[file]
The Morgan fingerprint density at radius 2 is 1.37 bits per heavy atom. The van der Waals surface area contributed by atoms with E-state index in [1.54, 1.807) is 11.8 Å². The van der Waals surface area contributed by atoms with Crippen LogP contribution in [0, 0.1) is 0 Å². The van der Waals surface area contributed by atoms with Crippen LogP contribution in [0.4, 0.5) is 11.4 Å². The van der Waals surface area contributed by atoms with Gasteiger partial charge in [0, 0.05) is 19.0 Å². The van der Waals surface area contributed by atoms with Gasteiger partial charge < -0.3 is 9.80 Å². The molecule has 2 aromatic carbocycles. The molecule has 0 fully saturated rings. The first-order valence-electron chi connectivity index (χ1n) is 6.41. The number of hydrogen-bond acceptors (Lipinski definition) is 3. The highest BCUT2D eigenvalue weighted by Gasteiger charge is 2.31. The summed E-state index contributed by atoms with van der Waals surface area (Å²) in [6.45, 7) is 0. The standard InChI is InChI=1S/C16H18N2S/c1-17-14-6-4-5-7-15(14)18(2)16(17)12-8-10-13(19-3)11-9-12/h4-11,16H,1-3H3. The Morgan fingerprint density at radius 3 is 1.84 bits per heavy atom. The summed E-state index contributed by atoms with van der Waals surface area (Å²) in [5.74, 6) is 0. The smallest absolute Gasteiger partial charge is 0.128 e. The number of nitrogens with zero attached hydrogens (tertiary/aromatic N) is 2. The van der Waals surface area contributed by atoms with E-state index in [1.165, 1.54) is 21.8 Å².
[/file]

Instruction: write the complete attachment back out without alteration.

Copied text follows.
The Morgan fingerprint density at radius 2 is 1.37 bits per heavy atom. The van der Waals surface area contributed by atoms with E-state index in [1.54, 1.807) is 11.8 Å². The van der Waals surface area contributed by atoms with Crippen LogP contribution in [0, 0.1) is 0 Å². The van der Waals surface area contributed by atoms with Crippen LogP contribution in [0.4, 0.5) is 11.4 Å². The van der Waals surface area contributed by atoms with Gasteiger partial charge in [0, 0.05) is 19.0 Å². The van der Waals surface area contributed by atoms with Gasteiger partial charge < -0.3 is 9.80 Å². The molecule has 2 aromatic carbocycles. The molecule has 0 fully saturated rings. The first-order valence-electron chi connectivity index (χ1n) is 6.41. The number of hydrogen-bond acceptors (Lipinski definition) is 3. The highest BCUT2D eigenvalue weighted by Gasteiger charge is 2.31. The summed E-state index contributed by atoms with van der Waals surface area (Å²) in [6.45, 7) is 0. The standard InChI is InChI=1S/C16H18N2S/c1-17-14-6-4-5-7-15(14)18(2)16(17)12-8-10-13(19-3)11-9-12/h4-11,16H,1-3H3. The Morgan fingerprint density at radius 3 is 1.84 bits per heavy atom. The summed E-state index contributed by atoms with van der Waals surface area (Å²) in [5.74, 6) is 0. The smallest absolute Gasteiger partial charge is 0.128 e. The number of nitrogens with zero attached hydrogens (tertiary/aromatic N) is 2. The van der Waals surface area contributed by atoms with E-state index in [1.165, 1.54) is 21.8 Å².